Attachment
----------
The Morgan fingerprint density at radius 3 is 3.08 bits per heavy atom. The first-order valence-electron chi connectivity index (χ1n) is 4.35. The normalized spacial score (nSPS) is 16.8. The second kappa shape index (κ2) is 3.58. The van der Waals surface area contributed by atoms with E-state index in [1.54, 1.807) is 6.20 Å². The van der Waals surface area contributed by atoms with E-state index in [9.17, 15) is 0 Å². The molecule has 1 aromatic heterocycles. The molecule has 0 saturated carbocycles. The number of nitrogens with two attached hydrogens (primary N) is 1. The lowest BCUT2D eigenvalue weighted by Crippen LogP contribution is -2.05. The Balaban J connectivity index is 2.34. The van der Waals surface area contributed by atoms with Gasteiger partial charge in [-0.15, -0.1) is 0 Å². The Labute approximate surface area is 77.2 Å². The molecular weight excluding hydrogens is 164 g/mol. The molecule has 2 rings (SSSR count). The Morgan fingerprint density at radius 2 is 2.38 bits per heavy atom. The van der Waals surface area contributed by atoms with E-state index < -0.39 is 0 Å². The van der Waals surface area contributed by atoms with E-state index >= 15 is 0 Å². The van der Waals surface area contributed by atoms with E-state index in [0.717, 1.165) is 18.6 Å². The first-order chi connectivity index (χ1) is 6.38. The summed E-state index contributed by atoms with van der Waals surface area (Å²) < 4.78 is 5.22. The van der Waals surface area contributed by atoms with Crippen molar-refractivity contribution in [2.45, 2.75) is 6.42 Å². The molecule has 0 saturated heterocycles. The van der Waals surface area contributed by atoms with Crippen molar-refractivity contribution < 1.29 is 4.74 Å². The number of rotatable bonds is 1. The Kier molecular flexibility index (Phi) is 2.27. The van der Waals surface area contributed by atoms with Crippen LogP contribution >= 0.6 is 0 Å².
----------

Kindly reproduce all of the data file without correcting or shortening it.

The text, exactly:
The Morgan fingerprint density at radius 3 is 3.08 bits per heavy atom. The first-order valence-electron chi connectivity index (χ1n) is 4.35. The normalized spacial score (nSPS) is 16.8. The second kappa shape index (κ2) is 3.58. The van der Waals surface area contributed by atoms with E-state index in [1.54, 1.807) is 6.20 Å². The van der Waals surface area contributed by atoms with E-state index in [9.17, 15) is 0 Å². The molecule has 1 aromatic heterocycles. The molecule has 0 saturated carbocycles. The number of nitrogens with two attached hydrogens (primary N) is 1. The lowest BCUT2D eigenvalue weighted by Crippen LogP contribution is -2.05. The Balaban J connectivity index is 2.34. The van der Waals surface area contributed by atoms with Gasteiger partial charge in [-0.15, -0.1) is 0 Å². The Labute approximate surface area is 77.2 Å². The molecular weight excluding hydrogens is 164 g/mol. The molecule has 2 rings (SSSR count). The Morgan fingerprint density at radius 2 is 2.38 bits per heavy atom. The van der Waals surface area contributed by atoms with E-state index < -0.39 is 0 Å². The van der Waals surface area contributed by atoms with E-state index >= 15 is 0 Å². The van der Waals surface area contributed by atoms with E-state index in [0.717, 1.165) is 18.6 Å². The first-order chi connectivity index (χ1) is 6.38. The summed E-state index contributed by atoms with van der Waals surface area (Å²) < 4.78 is 5.22. The van der Waals surface area contributed by atoms with Crippen molar-refractivity contribution in [2.45, 2.75) is 6.42 Å². The molecule has 0 saturated heterocycles. The van der Waals surface area contributed by atoms with Crippen molar-refractivity contribution < 1.29 is 4.74 Å². The number of rotatable bonds is 1. The Kier molecular flexibility index (Phi) is 2.27. The van der Waals surface area contributed by atoms with Crippen LogP contribution >= 0.6 is 0 Å².